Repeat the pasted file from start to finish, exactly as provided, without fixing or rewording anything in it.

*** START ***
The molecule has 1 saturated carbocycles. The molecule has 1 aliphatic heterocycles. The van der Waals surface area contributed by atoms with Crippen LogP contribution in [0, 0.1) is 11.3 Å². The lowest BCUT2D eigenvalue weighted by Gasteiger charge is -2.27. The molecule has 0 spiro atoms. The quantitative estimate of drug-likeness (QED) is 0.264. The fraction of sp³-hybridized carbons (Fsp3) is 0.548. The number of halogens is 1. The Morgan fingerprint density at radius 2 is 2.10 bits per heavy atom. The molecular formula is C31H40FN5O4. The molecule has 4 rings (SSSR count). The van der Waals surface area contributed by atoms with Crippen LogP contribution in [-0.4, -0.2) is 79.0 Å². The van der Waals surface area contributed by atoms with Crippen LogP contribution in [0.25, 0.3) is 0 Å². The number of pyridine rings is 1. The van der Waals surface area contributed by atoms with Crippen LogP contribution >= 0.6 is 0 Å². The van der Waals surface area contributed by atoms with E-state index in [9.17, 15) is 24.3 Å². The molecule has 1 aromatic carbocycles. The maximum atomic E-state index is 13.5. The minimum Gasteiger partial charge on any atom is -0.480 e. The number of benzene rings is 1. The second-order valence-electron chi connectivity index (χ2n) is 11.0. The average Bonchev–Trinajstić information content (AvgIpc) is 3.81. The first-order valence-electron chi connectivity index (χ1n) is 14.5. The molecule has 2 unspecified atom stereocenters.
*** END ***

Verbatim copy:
The molecule has 1 saturated carbocycles. The molecule has 1 aliphatic heterocycles. The van der Waals surface area contributed by atoms with Crippen LogP contribution in [0, 0.1) is 11.3 Å². The lowest BCUT2D eigenvalue weighted by Gasteiger charge is -2.27. The molecule has 0 spiro atoms. The quantitative estimate of drug-likeness (QED) is 0.264. The fraction of sp³-hybridized carbons (Fsp3) is 0.548. The number of halogens is 1. The Morgan fingerprint density at radius 2 is 2.10 bits per heavy atom. The molecular formula is C31H40FN5O4. The molecule has 4 rings (SSSR count). The van der Waals surface area contributed by atoms with Crippen LogP contribution in [-0.4, -0.2) is 79.0 Å². The van der Waals surface area contributed by atoms with Crippen LogP contribution in [0.25, 0.3) is 0 Å². The number of pyridine rings is 1. The van der Waals surface area contributed by atoms with Crippen LogP contribution >= 0.6 is 0 Å². The van der Waals surface area contributed by atoms with E-state index in [9.17, 15) is 24.3 Å². The molecule has 1 aromatic carbocycles. The maximum atomic E-state index is 13.5. The minimum Gasteiger partial charge on any atom is -0.480 e. The number of benzene rings is 1. The second-order valence-electron chi connectivity index (χ2n) is 11.0. The average Bonchev–Trinajstić information content (AvgIpc) is 3.81. The first-order valence-electron chi connectivity index (χ1n) is 14.5. The molecule has 2 unspecified atom stereocenters.